“Margie had stopped treatments because they weren’t working and only made her feel sicker. The last time I drove her into Columbus to her doctor’s office, he was examining her when one of her breasts fell off in his hands. No blood, just a dark thing burned like toast from radiation. Margie said it didn’t hurt but I was grossed out.”
“God,” said Patsy. “I hope mine didn’t look like toast.”
“It happened just like that. But the breast last night was young.”
“You know that’s a life sign, a sign to go on.”
“Go on with what? I don’t know where I am, why I’m here, where I came from.” Irene felt waves of nausea. In the bay below, the rippled mud seemed to vibrate under a glistening skin from the morning tide, making Irene think of the beginnings of life, things squirming and squishy and formless.
“You tried everything last night. You had mushrooms on top of Mescal.”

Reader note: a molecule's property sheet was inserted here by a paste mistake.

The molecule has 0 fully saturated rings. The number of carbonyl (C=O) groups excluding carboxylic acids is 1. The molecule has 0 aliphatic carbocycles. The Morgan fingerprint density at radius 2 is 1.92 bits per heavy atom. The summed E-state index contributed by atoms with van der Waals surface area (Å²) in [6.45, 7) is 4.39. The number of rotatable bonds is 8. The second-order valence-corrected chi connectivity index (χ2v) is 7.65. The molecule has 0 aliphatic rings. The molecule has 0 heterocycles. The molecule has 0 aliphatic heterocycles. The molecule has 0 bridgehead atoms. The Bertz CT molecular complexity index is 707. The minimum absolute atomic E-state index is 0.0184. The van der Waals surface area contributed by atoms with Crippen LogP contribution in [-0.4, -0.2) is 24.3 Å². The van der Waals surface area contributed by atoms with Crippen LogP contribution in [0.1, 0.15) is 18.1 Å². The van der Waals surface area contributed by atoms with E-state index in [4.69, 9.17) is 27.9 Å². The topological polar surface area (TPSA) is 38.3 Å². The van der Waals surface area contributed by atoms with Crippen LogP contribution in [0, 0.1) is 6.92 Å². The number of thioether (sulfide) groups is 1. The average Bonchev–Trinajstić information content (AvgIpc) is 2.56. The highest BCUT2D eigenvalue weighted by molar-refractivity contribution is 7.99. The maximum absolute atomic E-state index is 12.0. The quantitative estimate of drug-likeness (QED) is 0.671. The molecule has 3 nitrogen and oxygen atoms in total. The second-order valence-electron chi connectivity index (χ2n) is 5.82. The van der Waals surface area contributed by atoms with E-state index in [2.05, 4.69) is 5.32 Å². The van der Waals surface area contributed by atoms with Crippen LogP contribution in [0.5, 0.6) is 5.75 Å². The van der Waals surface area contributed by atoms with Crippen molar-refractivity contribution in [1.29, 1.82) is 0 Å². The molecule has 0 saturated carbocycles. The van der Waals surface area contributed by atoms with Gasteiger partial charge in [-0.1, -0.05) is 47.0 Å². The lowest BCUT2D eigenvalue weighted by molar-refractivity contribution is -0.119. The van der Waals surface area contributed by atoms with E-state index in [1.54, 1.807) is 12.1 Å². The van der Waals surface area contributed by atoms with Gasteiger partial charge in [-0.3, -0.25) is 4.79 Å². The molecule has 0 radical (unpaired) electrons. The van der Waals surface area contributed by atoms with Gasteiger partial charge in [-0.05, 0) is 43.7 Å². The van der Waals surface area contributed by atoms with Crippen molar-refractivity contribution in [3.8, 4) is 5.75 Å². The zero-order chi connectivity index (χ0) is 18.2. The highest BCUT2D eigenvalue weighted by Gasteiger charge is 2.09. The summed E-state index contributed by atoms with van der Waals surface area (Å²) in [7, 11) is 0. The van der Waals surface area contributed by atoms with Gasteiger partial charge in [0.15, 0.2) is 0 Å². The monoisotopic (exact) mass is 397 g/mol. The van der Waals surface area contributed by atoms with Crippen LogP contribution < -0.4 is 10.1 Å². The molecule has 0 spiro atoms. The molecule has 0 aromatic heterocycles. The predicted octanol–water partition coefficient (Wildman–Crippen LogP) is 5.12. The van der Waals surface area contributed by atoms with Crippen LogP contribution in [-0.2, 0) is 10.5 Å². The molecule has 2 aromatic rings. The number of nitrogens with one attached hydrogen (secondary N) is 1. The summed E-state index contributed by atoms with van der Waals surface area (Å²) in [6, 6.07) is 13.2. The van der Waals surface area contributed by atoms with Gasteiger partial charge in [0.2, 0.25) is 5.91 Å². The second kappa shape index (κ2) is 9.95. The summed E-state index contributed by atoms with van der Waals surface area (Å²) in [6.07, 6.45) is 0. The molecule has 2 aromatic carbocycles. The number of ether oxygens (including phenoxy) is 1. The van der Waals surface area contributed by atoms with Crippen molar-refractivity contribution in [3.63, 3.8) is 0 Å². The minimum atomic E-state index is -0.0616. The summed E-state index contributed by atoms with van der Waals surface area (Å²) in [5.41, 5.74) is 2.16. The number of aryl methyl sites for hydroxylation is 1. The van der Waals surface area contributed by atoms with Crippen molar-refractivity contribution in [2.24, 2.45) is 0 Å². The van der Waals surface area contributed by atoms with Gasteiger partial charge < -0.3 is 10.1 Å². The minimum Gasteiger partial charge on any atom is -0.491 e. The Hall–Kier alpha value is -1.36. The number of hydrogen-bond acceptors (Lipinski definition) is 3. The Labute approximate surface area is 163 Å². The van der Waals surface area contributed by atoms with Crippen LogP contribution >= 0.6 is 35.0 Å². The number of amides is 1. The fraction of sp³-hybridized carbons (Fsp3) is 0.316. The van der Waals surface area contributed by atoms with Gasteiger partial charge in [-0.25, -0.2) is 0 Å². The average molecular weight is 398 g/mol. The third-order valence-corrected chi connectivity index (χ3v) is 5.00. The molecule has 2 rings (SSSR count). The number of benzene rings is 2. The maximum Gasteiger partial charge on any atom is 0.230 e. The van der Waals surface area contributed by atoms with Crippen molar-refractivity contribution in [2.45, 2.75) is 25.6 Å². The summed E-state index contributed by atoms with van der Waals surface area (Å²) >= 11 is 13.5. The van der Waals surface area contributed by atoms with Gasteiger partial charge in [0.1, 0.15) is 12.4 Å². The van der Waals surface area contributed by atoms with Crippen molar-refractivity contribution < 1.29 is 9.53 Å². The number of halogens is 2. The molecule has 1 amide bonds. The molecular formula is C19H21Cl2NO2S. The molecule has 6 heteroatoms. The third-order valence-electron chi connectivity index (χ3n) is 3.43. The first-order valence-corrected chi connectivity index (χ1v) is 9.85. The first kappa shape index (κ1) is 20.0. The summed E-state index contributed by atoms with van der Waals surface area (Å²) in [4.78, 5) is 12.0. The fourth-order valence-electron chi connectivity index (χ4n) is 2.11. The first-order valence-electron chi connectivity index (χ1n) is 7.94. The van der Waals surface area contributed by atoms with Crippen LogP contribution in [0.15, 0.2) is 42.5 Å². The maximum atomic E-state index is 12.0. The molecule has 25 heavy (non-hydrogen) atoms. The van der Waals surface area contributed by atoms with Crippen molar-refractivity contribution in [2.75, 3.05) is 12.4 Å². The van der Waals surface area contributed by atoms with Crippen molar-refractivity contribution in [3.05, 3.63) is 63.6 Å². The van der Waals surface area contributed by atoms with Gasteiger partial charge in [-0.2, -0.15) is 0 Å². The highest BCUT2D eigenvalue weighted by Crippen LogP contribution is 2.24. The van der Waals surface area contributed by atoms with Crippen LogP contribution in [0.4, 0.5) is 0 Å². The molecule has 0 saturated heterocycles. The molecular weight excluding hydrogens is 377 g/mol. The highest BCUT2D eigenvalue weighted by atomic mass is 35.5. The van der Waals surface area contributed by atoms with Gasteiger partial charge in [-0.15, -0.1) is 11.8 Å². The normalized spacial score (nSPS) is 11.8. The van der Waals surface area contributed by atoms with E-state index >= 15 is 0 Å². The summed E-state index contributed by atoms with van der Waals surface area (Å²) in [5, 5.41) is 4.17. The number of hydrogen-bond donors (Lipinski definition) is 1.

“That explains seeing Margie, because she couldn’t have been real.”
“Mescal and shrooms are vision assisters. That breast was given for a reason.”
Irene rubbed the swollen lump on my ankle. “Remind me, how did I do this?”
“You joined the chorus line with the Katrinas. You slipped off the platform.”
“I’m a fan of Dancing with the Stars but I’d never perform. Really, did I?”
“I do not lie. Let me tell you what happened to me. Once we’d all processed from the theater and were in the graveyard, the gallants started coming over the hill to the women waiting for them, but Coop didn’t appear. I cried, ‘Coop come to me.’ Then I heard his drawl, ‘Darlin, no tears.’ His breath, like Eduardo said, was flowers, no decay. We made orgasmic love until dawn when he began to fade. Before he was gone, he said, ‘No fears. I’m waitin’ for you Darlin.’”
“Do you really believe it was Cooper crossed over to Mexico to the graveyard?”
“There’s a thinner veil between both worlds here, Irene. I’m not afraid of crossing over. But here and now, I want a drink. How about we get back to Eduardo’s.”